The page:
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  • Writer's pictureMarco Casanova

Courage of Our Convictions #1

“The bishops are oblivious to the implications of Fiducia Supplicans,” I grumbled to my spiritual director. “I don’t think that’s true, Marco,” he responded. “Don’t say things that aren’t true. There’s a lack of courage, but not of understanding.”


Orthodox bishops understand the problem with Fiducia Supplicans. They simply choose a quiet “peace” rather than the courage to disagree. Maybe some bishops have conscientious reasons to remain silent in their criticism? Could “not causing more division” be a noble excuse to skirt courage? A few keys to guide our convictions:

 

Courage to Critique

We need more respectful, honest criticism of Catholic leaders who misdirect the faithful.

 

To begin, we need an empowered anthropology with vision and direction.

 

Archbishop Chaput says it best:

 

The most urgent challenge that Christians face in today’s world is anthropological: who and what a human being is; whether we have some higher purpose that warrants our special dignity as a species; whether we’re anything more than unusually smart animals who can invent and reinvent ourselves. And yet our focus for 2024 is a synod on synodality.

 

Saying these things, of course, will invite claims of “disloyalty.” But the real disloyalty is not speaking the truth with love. And that word “love” is not some free-floating balloon of goodwill. It’s an empty shell without the truth to fill it.

 

True Accompaniment

We need sound anthropology. Knowing who God made us to become establishes direction for accompaniment. Pope Francis calls for solidarity with weak people aspiring to more. But, without a goal, we wander aimlessly together.

 

We need leaders with faith that those struggling with identity confusion can become who they are. That means chastity. Unchaste members of Christ need helpers with love and conviction and patience, unambiguous fathers and mothers who are willing to walk with us in the fits and starts of sexual integration.

 

Misuse of Chastity

Chastity has been misrepresented by many Christians to simply mean abstinence from disordered sexual activity. For the same-sex attracted, that may mean “I’m gay but not having gay sex, therefore I’m chaste.” Not quite.

 

Chastity means the successful integration of sexuality within the person and thus the inner unity of man in his bodily and spiritual being. Sexuality, in which man's belonging to the bodily and biological world is expressed, becomes personal and truly human when it is integrated into the relationship of one person to another, in the complete and lifelong mutual gift of a man and a woman. The virtue of chastity therefore involves the integrity of the person and the integrality of the gift” (CCC 2337).

 

Chastity is much deeper than foregoing mortal sins. It’s a virtue, at once a gift of the Spirit and a goal that becomes ours as we move from disintegration to wholeness. Homosexuality, effects of sexual abuse, addiction, misogyny and misandry, etc. are mere symptoms of subterranean disintegration. Chastity requires shoring up the weak and wounded parts that frustrate sound gift-giving.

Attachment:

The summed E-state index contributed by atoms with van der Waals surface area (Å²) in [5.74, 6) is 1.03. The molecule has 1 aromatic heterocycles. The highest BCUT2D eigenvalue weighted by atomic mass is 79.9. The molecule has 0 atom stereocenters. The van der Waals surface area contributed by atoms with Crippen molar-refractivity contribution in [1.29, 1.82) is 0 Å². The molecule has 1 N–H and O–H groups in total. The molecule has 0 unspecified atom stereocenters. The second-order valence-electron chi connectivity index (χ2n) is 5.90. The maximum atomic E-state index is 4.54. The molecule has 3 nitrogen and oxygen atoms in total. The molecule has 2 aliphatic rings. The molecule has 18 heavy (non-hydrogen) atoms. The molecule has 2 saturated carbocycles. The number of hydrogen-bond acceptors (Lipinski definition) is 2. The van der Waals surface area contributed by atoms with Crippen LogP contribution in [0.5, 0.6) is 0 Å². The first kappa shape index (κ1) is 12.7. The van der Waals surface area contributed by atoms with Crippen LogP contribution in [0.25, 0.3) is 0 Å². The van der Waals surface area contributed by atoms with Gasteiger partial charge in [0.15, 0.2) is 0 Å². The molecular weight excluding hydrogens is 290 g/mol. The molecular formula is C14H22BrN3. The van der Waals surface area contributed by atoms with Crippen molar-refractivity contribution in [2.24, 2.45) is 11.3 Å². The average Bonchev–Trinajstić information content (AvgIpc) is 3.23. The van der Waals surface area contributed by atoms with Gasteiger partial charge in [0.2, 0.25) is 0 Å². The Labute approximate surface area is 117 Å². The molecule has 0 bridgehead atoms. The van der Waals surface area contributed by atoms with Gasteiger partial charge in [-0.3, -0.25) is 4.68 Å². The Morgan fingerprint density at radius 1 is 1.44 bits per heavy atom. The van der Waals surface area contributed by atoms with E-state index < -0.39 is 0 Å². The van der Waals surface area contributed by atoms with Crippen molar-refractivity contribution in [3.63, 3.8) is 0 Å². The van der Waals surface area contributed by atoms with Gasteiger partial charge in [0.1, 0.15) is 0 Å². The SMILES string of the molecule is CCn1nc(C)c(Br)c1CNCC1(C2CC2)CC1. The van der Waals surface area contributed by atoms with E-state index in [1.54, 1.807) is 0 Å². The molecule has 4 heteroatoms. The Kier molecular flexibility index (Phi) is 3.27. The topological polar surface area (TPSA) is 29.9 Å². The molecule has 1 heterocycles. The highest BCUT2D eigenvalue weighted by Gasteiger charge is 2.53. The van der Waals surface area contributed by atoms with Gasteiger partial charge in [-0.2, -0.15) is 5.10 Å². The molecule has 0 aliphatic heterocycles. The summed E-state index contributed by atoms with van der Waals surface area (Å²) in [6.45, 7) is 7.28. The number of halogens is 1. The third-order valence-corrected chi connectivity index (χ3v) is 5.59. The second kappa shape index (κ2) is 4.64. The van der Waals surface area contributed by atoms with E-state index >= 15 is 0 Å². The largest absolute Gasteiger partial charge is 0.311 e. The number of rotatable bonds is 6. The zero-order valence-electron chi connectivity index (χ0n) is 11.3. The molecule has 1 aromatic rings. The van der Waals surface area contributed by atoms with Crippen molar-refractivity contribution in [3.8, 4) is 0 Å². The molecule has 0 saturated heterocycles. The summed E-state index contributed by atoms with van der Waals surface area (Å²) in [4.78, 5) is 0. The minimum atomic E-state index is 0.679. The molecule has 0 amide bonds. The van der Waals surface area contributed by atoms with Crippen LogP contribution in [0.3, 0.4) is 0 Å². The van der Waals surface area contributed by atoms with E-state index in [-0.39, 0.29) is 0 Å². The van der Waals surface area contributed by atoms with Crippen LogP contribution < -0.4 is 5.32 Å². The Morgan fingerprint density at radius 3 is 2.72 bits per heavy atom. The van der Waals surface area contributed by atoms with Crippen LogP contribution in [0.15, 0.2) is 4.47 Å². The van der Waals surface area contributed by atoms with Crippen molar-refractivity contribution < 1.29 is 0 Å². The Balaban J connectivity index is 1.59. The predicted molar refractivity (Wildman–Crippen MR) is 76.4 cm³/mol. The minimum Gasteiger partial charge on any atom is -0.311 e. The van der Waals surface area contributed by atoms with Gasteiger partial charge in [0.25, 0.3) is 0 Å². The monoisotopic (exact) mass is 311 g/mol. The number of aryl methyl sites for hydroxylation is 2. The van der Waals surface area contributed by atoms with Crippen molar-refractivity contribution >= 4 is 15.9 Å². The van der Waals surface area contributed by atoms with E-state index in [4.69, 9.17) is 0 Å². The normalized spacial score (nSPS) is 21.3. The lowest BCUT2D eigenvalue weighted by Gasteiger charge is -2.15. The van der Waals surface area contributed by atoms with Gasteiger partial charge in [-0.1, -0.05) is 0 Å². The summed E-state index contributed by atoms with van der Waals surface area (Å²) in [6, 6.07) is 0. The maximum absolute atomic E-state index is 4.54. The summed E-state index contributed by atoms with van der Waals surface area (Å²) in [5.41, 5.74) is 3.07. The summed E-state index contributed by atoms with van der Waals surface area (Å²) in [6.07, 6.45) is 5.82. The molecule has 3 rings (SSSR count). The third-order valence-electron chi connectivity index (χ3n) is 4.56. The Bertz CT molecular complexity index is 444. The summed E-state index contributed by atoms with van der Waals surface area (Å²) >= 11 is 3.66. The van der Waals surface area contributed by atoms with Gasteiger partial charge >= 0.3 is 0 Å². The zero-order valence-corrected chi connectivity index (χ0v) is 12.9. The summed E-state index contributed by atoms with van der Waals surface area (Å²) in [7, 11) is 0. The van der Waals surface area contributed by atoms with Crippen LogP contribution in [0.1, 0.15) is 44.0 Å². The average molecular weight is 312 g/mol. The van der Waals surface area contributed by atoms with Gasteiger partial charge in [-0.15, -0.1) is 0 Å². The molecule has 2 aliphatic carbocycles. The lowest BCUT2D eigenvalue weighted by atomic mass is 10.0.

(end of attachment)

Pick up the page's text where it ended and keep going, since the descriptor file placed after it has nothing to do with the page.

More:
Need for Insight

Common obstacles to chastity tend to be psychological or emotional.

 

“The psychological genesis [of homosexuality] remains largely unexplained” (CCC 2357). That doesn’t mean that thoughtful insight isn’t important in understanding same-sex attraction. Same-sex desires possess underlying meaning that psychology can help elucidate.

 

The Catechism gives us a spiritual, theological, and anthropological track for our sexuality. It doesn’t try to be a psychological manual. We must fill in the gaps with a thoughtful use of psychology that corresponds with that track.

 

Tempted to suppress my sexuality as a same-sex attracted seminarian, I wrongfully sought a holy “asexuality” that would resolve my conflict. The hard truth: my masculine sexuality is capable and wired for sexual intimacy with a woman. I had to be courageous and shut the door on my fake approach to celibacy (on the grounds of my SSA). I was made for more. That required the courage of my convictions—aligning with the truth of the Church’s anthropology AND faith in Jesus to help me realize myself as a man made for woman.  

 

Read the Wound

Dr. Joseph Nicolosi helped me to understand my vulnerability to eroticizing men.  I had no need to create an identity around symptomatic desires, e.g. ‘gay’. I just needed to find a way through my disintegrated take on self and other guys whom I sought to complete me. I had to read my wound, seek help in closing the divide, and learn finally to connect with real men without sexual thrill. 

 

Two final qualities that are of the utmost value – patience with oneself and an acceptance of the ongoing nature of the struggle…Resolution of homosexual feelings is associated with the development of personal power” (Dr. Joseph Nicolosi).

 

Real Courage

It takes courage to be chaste. It takes courage to go against the flow of churchmen who would rather play it safe than true. But guess what? In pursuing chastity for what it in truth is, Jesus has restored my ‘personal power.’ ‘Gay’ identification and pursuits are disordered ways of discovering that power. I want the real deal.

 

Jesus and Church guided me and still do. I’m grateful for the likes of Nicolosi, Comiskey, and Chaput who have accompanied me to greater chastity. The courage of their convictions became mine.


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